Use Standard Docker API
  • 8
    Open source
  • 5
    Go from template to application in minutes
  • 5
    Can choose Discovery Backend
  • 4
    Scalable
  • 4
    Easy configuration
  • 4
    Kubernetes integration
  • 3
    Quick and easy
  • 164
    Leading docker container management solution
  • 128
    Simple and powerful
  • 106
    Open source
  • 76
    Backed by google
  • 58
    The right abstractions
  • 25
    Scale services
  • 20
    Replication controller
  • 11
    Permission managment
  • 9
    Supports autoscaling
  • 8
    Cheap
  • 8
    Simple
  • 6
    Self-healing
  • 5
    No cloud platform lock-in
  • 5
    Promotes modern/good infrascture practice
  • 5
    Open, powerful, stable
  • 5
    Reliable
  • 4
    Scalable
  • 4
    Quick cloud setup
  • 3
    Cloud Agnostic
  • 3
    Captain of Container Ship
  • 3
    A self healing environment with rich metadata
  • 3
    Runs on azure
  • 3
    Backed by Red Hat
  • 3
    Custom and extensibility
  • 2
    Sfg
  • 2
    Gke
  • 2
    Everything of CaaS
  • 2
    Golang
  • 2
    Easy setup
  • 2
    Expandable

Sign up to add or upvote prosMake informed product decisions

Cons of Docker Compose
Cons of Kubernetes
  • 9
    Tied to single machine
  • 5
    Still very volatile, changing syntax often
  • 16
    Steep learning curve
  • 15
    Poor workflow for development
  • 8
    Orchestrates only infrastructure
  • 4
    High resource requirements for on-prem clusters
  • 2
    Too heavy for simple systems
  • 1
    Additional vendor lock-in (Docker)
  • 1
    More moving parts to secure
  • 1
    Additional Technology Overhead

Sign up to add or upvote consMake informed product decisions

- No public GitHub repository available -

What is Docker Compose?

With Compose, you define a multi-container application in a single file, then spin your application up in a single command which does everything that needs to be done to get it running.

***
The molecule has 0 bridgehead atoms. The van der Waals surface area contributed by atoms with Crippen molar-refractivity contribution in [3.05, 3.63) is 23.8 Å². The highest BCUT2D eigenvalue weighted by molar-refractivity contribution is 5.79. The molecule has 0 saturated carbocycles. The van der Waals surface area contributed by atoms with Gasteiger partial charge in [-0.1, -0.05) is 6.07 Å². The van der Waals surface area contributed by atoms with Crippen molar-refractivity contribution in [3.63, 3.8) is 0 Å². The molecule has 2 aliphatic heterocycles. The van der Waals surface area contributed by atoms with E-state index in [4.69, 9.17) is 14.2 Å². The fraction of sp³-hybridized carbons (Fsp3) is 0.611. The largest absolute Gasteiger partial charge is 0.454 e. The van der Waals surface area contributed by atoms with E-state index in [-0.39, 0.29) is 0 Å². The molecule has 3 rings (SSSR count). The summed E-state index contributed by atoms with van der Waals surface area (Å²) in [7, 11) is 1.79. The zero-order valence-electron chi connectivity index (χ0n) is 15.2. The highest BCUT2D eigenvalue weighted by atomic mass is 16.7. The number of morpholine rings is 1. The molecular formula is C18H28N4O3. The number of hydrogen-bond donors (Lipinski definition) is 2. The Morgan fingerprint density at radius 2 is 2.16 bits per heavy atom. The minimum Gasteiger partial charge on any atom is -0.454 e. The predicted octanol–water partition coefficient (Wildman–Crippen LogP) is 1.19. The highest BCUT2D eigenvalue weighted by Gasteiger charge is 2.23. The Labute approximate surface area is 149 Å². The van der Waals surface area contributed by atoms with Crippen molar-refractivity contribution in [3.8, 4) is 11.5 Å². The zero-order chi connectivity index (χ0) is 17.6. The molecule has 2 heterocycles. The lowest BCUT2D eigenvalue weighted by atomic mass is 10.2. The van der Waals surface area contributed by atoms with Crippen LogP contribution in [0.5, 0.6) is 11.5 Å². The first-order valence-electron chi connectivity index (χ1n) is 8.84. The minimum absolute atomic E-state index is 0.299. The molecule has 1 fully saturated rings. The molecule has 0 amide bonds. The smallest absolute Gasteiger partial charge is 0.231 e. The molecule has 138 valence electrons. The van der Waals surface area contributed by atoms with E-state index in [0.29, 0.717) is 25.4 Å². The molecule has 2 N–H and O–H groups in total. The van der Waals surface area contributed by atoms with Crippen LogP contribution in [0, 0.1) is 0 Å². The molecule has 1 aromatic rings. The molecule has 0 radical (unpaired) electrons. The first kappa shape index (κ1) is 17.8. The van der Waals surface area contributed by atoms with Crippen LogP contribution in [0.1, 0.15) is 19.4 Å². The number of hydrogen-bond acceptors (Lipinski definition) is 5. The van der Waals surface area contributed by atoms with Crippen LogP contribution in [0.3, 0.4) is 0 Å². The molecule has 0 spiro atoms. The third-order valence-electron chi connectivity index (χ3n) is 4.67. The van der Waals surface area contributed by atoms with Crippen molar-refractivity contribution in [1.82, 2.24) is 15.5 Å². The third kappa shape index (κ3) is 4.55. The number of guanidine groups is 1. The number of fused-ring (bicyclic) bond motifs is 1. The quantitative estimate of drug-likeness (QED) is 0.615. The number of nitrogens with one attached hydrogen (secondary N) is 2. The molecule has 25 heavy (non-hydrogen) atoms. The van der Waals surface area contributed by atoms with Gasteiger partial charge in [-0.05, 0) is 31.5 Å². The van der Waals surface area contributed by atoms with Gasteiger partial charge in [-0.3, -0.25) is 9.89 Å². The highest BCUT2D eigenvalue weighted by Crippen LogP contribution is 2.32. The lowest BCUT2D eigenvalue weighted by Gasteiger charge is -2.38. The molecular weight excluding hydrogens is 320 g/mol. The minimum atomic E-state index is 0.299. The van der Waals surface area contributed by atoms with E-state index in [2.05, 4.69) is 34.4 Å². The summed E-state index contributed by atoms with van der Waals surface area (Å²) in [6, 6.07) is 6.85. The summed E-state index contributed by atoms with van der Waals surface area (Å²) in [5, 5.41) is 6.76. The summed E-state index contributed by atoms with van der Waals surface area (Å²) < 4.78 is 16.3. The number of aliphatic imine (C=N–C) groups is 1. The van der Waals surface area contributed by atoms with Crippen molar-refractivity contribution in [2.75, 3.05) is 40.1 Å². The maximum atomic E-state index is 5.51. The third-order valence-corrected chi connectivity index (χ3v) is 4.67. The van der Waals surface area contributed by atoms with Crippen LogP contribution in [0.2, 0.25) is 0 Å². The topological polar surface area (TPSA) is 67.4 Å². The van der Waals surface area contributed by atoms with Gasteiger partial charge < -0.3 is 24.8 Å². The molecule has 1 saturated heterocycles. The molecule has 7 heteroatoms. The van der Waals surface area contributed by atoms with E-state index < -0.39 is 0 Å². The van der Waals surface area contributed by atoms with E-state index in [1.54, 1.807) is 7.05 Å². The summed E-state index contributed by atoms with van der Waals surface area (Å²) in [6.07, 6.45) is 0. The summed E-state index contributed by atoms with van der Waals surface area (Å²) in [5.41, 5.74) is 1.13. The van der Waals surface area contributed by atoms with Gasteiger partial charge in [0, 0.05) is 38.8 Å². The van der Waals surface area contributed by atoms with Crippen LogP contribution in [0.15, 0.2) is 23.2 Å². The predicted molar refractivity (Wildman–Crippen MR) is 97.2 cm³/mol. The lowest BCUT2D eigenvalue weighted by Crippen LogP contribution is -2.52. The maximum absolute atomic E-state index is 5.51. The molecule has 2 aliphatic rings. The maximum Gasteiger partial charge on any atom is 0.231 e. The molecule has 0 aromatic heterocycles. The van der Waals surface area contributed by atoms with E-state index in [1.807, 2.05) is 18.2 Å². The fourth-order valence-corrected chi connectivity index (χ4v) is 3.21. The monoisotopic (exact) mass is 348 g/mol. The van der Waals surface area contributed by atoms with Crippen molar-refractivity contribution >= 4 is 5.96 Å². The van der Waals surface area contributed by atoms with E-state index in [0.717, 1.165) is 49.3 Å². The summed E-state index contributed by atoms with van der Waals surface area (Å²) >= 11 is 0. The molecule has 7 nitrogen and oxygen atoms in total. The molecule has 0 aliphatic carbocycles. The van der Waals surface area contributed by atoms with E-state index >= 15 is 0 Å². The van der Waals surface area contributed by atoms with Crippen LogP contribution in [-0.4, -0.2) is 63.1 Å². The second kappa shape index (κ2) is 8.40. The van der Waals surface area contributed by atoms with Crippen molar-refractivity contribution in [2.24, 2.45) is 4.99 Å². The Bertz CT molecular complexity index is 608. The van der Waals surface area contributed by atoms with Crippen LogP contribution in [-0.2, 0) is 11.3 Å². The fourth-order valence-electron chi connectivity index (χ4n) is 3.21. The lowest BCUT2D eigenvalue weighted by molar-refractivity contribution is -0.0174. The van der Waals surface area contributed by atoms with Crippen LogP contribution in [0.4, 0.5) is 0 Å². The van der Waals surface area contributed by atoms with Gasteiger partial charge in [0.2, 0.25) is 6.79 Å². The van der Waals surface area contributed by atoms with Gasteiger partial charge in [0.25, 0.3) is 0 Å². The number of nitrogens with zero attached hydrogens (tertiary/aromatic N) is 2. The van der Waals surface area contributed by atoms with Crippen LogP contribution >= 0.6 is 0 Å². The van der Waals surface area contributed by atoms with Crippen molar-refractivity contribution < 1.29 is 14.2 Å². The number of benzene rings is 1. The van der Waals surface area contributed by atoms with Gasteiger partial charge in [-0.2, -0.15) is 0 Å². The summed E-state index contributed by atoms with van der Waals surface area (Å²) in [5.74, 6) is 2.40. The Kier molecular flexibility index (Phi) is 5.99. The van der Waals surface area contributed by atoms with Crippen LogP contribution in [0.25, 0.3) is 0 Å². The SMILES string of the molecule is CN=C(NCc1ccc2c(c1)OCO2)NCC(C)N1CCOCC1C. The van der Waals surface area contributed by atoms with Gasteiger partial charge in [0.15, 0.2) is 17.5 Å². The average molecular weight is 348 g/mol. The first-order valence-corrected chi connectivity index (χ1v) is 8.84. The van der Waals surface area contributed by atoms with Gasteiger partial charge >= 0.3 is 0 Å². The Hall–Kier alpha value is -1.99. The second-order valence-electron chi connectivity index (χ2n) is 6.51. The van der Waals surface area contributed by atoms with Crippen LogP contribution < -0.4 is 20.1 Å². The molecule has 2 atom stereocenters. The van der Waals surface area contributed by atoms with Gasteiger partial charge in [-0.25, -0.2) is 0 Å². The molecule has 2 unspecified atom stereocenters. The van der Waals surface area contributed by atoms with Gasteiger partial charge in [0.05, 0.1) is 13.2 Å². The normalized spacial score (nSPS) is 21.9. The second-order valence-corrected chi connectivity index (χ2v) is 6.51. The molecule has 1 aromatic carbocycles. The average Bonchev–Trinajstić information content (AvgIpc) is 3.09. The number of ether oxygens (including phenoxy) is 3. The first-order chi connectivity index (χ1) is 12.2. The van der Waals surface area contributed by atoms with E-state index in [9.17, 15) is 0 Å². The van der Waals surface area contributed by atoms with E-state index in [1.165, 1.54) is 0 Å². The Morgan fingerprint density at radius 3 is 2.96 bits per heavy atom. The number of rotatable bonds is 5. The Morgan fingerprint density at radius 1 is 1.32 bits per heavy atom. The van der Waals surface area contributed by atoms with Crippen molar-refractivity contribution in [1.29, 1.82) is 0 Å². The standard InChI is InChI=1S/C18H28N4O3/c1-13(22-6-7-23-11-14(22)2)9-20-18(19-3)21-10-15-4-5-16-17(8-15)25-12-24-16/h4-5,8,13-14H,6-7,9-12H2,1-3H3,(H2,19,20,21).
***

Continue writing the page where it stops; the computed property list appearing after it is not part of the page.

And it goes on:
What is Kubernetes?

Kubernetes is an open source orchestration system for Docker containers. It handles scheduling onto nodes in a compute cluster and actively manages workloads to ensure that their state matches the users declared intentions.

Need advice about which tool to choose?Ask the StackShare community!

What companies use Docker Compose?
What companies use Kubernetes?
See which teams inside your own company are using Docker Compose or Kubernetes.
Sign up for StackShare EnterpriseLearn More

Sign up to get full access to all the companiesMake informed product decisions

What tools integrate with Docker Compose?
What tools integrate with Kubernetes?

Sign up to get full access to all the tool integrationsMake informed product decisions

Blog Posts

Kubernetesetcd+2
2
1169
Dec 8 2020 at 5:50PM

DigitalOcean

GitHubMySQLPostgreSQL+11
2
2371
PythonDockerKubernetes+7
3
1109
May 21 2020 at 12:02AM

Rancher Labs

KubernetesAmazon EC2Grafana+12
5
1500
Apr 16 2020 at 5:34AM

Rancher Labs

KubernetesRancher+2
2
946
What are some alternatives to Docker Compose and Kubernetes?
Docker
The Docker Platform is the industry-leading container platform for continuous, high-velocity innovation, enabling organizations to seamlessly build and share any application — from legacy to what comes next — and securely run them anywhere
Docker Swarm
Swarm serves the standard Docker API, so any tool which already communicates with a Docker daemon can use Swarm to transparently scale to multiple hosts: Dokku, Compose, Krane, Deis, DockerUI, Shipyard, Drone, Jenkins... and, of course, the Docker client itself.
Helm
Helm is the best way to find, share, and use software built for Kubernetes.
Ansible
Ansible is an IT automation tool. It can configure systems, deploy software, and orchestrate more advanced IT tasks such as continuous deployments or zero downtime rolling updates. Ansible’s goals are foremost those of simplicity and maximum ease of use.
Portainer
It is a universal container management tool. It works with Kubernetes, Docker, Docker Swarm and Azure ACI. It allows you to manage containers without needing to know platform-specific code.
See all alternatives